Posts Tagged ‘House Budget Committee’

Democrats, Republicans Butt Heads on Fed’s Quantitative Easing 2

Monday, February 21st, 2011

Federal Reserve Chairman Ben Bernanke is knocking heads with Representative Paul Ryan (R-WI), the new chairman of the House Budget Committee, about how to best control inflation while buying billions of dollars worth of Treasury bonds to build up the economy in a process called quantitative easing 2 (QE2). As the nation’s debt climbs to an unprecedented high level, President Obama is in the difficult position of having to forge an agreement with Congress on how high the legal cap on how much money the government can borrow will be.  The Republicans who now control Congress say they will consent to an increase in the cap only if President Obama agrees to make significant budget cuts. Ryan has been an outspoken opponent of the Fed’s stimulus policy, which is pumping $600 billion into the economy through purchases of long-term Treasuries.  He is concerned that the policy will accelerate inflation, create asset bubbles and reduce the dollar’s value.  “My concern is that the cost of the Fed’s current monetary policy…will come to outweigh the perceived benefits,” Ryan said. “We are already witnessing a sharp rise in a variety of key global commodities and basic material prices.”

Bernanke disagreed, saying “The inflation is taking place in emerging markets because that’s where the growth is.”  In the United States, he said, “overall inflation is still quite low and longer-term inflation expectations have remained stable.”  Bernanke pointed to growth in economies like China, India and Brazil as the real cause of rising prices.

Speaking in a different venue, Treasury Secretary Timothy Geithner expressed confidence that Congress ultimately will raise the debt limit.  “I can say this with complete confidence – that the U.S. will meet its obligations, that Congress will act as it always has to make sure we meet those obligations,” Geithner said.  “There’s always a little political theater around this.”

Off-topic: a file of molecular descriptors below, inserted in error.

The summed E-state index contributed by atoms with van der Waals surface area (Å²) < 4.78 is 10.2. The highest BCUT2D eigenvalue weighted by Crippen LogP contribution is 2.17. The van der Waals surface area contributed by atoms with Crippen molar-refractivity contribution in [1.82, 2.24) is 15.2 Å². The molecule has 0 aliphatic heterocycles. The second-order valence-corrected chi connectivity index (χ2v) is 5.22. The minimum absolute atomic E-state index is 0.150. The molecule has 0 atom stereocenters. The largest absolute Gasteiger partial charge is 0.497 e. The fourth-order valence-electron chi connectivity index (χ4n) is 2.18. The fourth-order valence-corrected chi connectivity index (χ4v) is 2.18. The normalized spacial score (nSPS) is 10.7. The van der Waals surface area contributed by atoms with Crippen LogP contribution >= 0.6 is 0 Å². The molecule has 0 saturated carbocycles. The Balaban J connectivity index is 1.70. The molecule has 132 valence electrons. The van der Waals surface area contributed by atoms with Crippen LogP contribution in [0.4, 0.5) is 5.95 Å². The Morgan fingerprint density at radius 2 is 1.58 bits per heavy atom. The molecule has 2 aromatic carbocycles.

Democrats and Republicans remain sharply divided on the issue.  “It would be reckless from an economic and financial perspective…to essentially default on our debts and question the creditworthiness and full faith and credit of the United States, correct?” asked Representative Chris Van Hollen (D-MD) “Wouldn’t significant reductions or addressing the short-term spending aspect be good for the market and economy?” asked Representative Scott Garrett (R-NJ).

Representative Ron Paul (R-TX) and a Libertarian characterized Bernanke’s testimony as “cocky”. Paul, a 2008 presidential candidate who is a long-term critic of the Federal Reserve, now has a platform to air his views, thanks to the Republicans winning control of the House. As chairman of the House Domestic Monetary Policy and Technology Subcommittee, Paul called the hearing to examine the impact of the Fed’s policies on job creation and the unemployment rate.  Paul has advocated for measures that would review the Federal Reserve or even eliminate it.  Additionally, Paul slammed the Fed’s latest $600 billion bond-buying program, saying it and near-zero interest rates haven’t led to job creation in the United States.

Bernanke Sets Sights on the Growing Deficit

Wednesday, June 23rd, 2010

Ben Bernanke has the deficit jitters.  Federal Reserve Chairman Ben Bernanke is warning that – even as the nation struggles to recover from the worst recession in 75 years – Congress must deal with an “unsustainable” level of debt.  “Our nation’s fiscal position has deteriorated appreciably since the onset of the financial crisis and the recession,” Bernanke said in testimony before the House Budget Committee.

Although Bernanke admits that the deficit was a necessary evil designed to bring the nation out of a deep recession, it has to be addressed in the long term because of the European debt crisis.  The budget deficit gap will narrow as the economy improves and stimulus programs are phased out.  The Fed chairman still sees several drags on the economy.  First and foremost is the jobless rate, which stands at 9.7 percent nationally, as well as the housing market that is plagued by foreclosures and short sales – of which 4.5 million are expected this year.  The good news is that the Fed’s recently updated Beige Book found that consumer and business spending are up slightly.  There is limited growth in the manufacturing, non-financial services and transportation sectors.

The housing market is expected to remain flat, thanks to the expiration of government-funded subsidies.  According to the Mortgage Bankers Association, the number of people applying for mortgages has fallen to its lowest level in 13 years.  Tourism also is down, partly because of the Gulf of Mexico oil spill.  Inflation also is low, making it probable that the Fed will keep the benchmark U.S. interest rate close to zero.